What Happens if you Don’t pay HMRC a Tax bill?
If you don’t pay your HMRC tax bill, you should be prepared for them to take some increasingly severe measures to compel you to do so. HMRC’s term for these actions is ‘enforcement’, and they have a special task force known as Enforcement and Insolvency unit for this side of their activities. However, there is an escalation process which may include Late Stage Debt Resolution or Debt Management and Banking (DMB).
If you have received HMRC threatening letters or other indications that enforcement may be imminent, we would strongly recommend you to contact one of our team for some confidential advice about your situation. We have a specialist HMRC team that can help in most cases.
Here are the steps HMRC to enforce your tax compliance if you haven’t paid your bill.
Direct deduction from your earnings or pension
One of the ways HMRC recoups their money is by simply adjusting your Self Assessment Tax code or Class 2 National Insurance accordingly. For those that earn less than £30,000, they can take up to £3000 maximum, but these figures increase as your salary does. If they intend to take this course of action, you’ll be informed by letter before the end of the current tax year.
Retain the services of a commercial debt collection agency
HMRC currently uses the services of 13 large commercial debt collection agencies. These agencies may telephone you, send text messages, write letters or turn up at your premises. If they do appear on your property, you should be informed that they have no legal right to enter your premises.
Seizing your possessions and selling them (Distraint)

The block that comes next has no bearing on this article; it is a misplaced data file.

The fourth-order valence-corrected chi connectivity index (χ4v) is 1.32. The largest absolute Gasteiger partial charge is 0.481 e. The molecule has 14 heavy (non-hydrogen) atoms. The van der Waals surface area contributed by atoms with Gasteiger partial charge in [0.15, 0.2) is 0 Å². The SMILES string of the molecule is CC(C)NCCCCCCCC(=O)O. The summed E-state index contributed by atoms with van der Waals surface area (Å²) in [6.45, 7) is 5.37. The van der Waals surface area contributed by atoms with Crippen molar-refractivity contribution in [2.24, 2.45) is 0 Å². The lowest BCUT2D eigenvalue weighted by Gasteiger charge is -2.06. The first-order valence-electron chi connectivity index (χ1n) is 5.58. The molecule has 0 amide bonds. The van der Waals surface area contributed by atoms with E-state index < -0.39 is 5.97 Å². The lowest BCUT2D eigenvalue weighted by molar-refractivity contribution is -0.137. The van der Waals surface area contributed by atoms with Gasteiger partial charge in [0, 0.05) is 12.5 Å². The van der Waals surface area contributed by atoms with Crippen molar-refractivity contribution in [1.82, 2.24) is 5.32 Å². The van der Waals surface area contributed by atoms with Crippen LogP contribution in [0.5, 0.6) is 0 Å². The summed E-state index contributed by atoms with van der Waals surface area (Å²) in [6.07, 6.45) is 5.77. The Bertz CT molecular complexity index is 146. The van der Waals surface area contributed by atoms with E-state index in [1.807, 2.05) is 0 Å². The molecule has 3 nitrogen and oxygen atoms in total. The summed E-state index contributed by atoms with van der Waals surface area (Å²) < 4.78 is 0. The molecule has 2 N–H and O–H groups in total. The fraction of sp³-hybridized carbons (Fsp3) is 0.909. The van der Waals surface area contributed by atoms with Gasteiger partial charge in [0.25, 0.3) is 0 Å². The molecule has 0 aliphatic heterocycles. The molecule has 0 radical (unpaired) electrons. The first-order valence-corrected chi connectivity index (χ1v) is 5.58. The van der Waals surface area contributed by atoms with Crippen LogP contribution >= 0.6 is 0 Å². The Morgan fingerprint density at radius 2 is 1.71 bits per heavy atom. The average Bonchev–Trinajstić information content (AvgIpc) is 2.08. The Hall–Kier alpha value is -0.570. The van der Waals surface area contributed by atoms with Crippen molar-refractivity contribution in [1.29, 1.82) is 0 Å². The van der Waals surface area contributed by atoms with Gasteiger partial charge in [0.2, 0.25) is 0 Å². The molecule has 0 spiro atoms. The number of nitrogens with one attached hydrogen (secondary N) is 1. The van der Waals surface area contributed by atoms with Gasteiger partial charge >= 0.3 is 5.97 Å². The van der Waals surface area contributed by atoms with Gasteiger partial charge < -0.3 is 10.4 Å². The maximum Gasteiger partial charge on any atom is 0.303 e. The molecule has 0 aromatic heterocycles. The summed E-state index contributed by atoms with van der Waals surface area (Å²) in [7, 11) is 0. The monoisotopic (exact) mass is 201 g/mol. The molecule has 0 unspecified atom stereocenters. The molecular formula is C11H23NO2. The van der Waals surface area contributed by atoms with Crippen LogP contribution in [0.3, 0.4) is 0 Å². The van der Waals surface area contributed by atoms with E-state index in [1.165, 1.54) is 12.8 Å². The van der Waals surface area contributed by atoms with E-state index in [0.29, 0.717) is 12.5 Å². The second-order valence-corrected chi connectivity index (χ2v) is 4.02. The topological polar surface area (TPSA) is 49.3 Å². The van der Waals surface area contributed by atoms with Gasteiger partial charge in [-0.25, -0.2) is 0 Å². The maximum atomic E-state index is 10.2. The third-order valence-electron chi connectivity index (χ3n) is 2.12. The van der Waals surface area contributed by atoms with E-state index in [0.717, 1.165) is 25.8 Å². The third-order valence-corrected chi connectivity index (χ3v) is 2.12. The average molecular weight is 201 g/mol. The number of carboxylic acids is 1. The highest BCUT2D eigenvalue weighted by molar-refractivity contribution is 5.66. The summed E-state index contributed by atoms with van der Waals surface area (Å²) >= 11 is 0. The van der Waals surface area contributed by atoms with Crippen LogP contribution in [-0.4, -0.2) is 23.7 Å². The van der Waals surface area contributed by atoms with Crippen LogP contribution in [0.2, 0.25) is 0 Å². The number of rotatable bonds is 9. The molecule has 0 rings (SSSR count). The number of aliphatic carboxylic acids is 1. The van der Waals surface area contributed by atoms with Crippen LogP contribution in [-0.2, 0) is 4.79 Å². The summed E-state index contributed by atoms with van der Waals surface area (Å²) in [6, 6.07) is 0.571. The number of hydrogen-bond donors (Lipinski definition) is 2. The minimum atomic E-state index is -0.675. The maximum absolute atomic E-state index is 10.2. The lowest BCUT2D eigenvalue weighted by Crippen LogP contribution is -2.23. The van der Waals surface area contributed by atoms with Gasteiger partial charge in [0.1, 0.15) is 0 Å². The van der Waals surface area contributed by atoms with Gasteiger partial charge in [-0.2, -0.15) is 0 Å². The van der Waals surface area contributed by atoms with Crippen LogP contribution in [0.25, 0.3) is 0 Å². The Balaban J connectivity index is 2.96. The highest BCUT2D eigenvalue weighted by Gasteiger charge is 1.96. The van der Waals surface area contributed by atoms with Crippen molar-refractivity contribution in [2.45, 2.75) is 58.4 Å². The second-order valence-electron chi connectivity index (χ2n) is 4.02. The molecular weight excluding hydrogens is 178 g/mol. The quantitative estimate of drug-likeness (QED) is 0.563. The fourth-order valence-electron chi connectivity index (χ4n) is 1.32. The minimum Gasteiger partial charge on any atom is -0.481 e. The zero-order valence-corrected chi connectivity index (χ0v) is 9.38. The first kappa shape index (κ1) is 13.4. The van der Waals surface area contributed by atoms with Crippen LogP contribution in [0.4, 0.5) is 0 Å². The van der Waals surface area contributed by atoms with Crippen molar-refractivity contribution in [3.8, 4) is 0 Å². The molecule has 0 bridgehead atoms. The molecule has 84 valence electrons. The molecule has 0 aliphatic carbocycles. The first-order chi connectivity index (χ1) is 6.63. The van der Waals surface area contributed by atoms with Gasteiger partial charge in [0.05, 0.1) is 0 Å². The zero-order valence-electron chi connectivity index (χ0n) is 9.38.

HMRC’s powers of distraint allow them to visit your premises and inventory your company’s assets. Depending on the situation, these are then either carried away on the spot by the officer or left with you under what’s called a Controlled Goods Agreement. This is where you acknowledge that HMRC is now the legal owner of these goods, but are allowed to keep them on your property until HMRC sells them. This is usually within seven days of their visit.
If the goods are sold for more than you owe, you’ll be sent the remainder. If they don’t cover the debt, you will still have to pay the difference.
HMRC can now take money directly from your bank account
Recent powers allow HMRC to enforce what they are calling ‘direct recovery of debts’ which means they can simply take it from your bank account. They are legally entitled to send you a letter informing you of their intention to do this, and they must also have had a face to face meeting with you also. The final requirement is that you should be left with no less than £5,000 in your account once the money has been deducted.
If HMRC opts to take you to court, you could be liable for court fees, and HMRC’s costs, in addition to your current tax bill.
Magistrates Proceedings – are an option where you’ve owed money for less than a year, or where you have separate debts of £2,000 or less.
County Court – For larger amounts, your case would be heard in a County Court at which HMRC may ask the court to send in bailiffs, take money from your earnings, make your bankrupt, forcibly wind up your company, order someone who owes you money to pay your debt, or place a charge on your property.
Force you into bankruptcy
If the tax is owed by an individual without the money or assets to pay HMRC what is owed, it is within their power to file a bankruptcy petition forcing bankruptcy. This will allow the Official Receiver to take control of all of your personal assets including the family home.
Wind up (Liquidate) Your Limited Company
When all else has failed, HMRC has the power to forcibly wind up your company. Be aware HMRC is unlike a privately owned company and does need to obtain a County Court Judgement (CCJ) or issue a statutory demand.
If you find yourself in this situation, we would recommend you take professional advice as soon as possible. Call us now on 08000 746 757.